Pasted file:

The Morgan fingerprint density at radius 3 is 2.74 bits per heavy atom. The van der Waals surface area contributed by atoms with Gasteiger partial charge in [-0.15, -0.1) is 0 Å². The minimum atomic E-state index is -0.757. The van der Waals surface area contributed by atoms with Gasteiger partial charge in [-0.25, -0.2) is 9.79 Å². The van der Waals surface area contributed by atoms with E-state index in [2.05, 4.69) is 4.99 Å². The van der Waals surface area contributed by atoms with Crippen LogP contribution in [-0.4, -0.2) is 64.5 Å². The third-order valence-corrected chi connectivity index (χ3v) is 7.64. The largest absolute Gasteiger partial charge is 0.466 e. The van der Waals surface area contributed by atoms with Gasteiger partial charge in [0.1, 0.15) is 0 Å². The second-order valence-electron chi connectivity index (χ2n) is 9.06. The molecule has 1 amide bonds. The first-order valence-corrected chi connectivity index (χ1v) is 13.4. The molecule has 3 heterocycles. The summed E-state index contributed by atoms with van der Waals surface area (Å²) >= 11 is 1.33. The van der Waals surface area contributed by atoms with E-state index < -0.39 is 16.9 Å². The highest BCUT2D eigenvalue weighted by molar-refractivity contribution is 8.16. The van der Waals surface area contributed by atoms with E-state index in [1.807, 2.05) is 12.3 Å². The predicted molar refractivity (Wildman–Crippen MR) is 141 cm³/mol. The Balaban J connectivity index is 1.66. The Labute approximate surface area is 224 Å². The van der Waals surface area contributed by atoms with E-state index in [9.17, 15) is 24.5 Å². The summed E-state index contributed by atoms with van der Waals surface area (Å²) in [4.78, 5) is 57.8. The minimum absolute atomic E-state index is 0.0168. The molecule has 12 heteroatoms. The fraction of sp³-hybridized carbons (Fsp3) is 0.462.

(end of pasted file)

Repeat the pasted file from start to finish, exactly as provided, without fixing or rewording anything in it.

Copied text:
The Morgan fingerprint density at radius 3 is 2.74 bits per heavy atom. The van der Waals surface area contributed by atoms with Gasteiger partial charge in [-0.15, -0.1) is 0 Å². The minimum atomic E-state index is -0.757. The van der Waals surface area contributed by atoms with Gasteiger partial charge in [-0.25, -0.2) is 9.79 Å². The van der Waals surface area contributed by atoms with E-state index in [2.05, 4.69) is 4.99 Å². The van der Waals surface area contributed by atoms with Crippen LogP contribution in [-0.4, -0.2) is 64.5 Å². The third-order valence-corrected chi connectivity index (χ3v) is 7.64. The largest absolute Gasteiger partial charge is 0.466 e. The van der Waals surface area contributed by atoms with Gasteiger partial charge in [0.1, 0.15) is 0 Å². The second-order valence-electron chi connectivity index (χ2n) is 9.06. The molecule has 1 amide bonds. The first-order valence-corrected chi connectivity index (χ1v) is 13.4. The molecule has 3 heterocycles. The summed E-state index contributed by atoms with van der Waals surface area (Å²) >= 11 is 1.33. The van der Waals surface area contributed by atoms with E-state index < -0.39 is 16.9 Å². The highest BCUT2D eigenvalue weighted by molar-refractivity contribution is 8.16. The van der Waals surface area contributed by atoms with E-state index in [1.807, 2.05) is 12.3 Å². The predicted molar refractivity (Wildman–Crippen MR) is 141 cm³/mol. The Balaban J connectivity index is 1.66. The Labute approximate surface area is 224 Å². The van der Waals surface area contributed by atoms with E-state index in [9.17, 15) is 24.5 Å². The summed E-state index contributed by atoms with van der Waals surface area (Å²) in [4.78, 5) is 57.8. The minimum absolute atomic E-state index is 0.0168. The molecule has 12 heteroatoms. The fraction of sp³-hybridized carbons (Fsp3) is 0.462.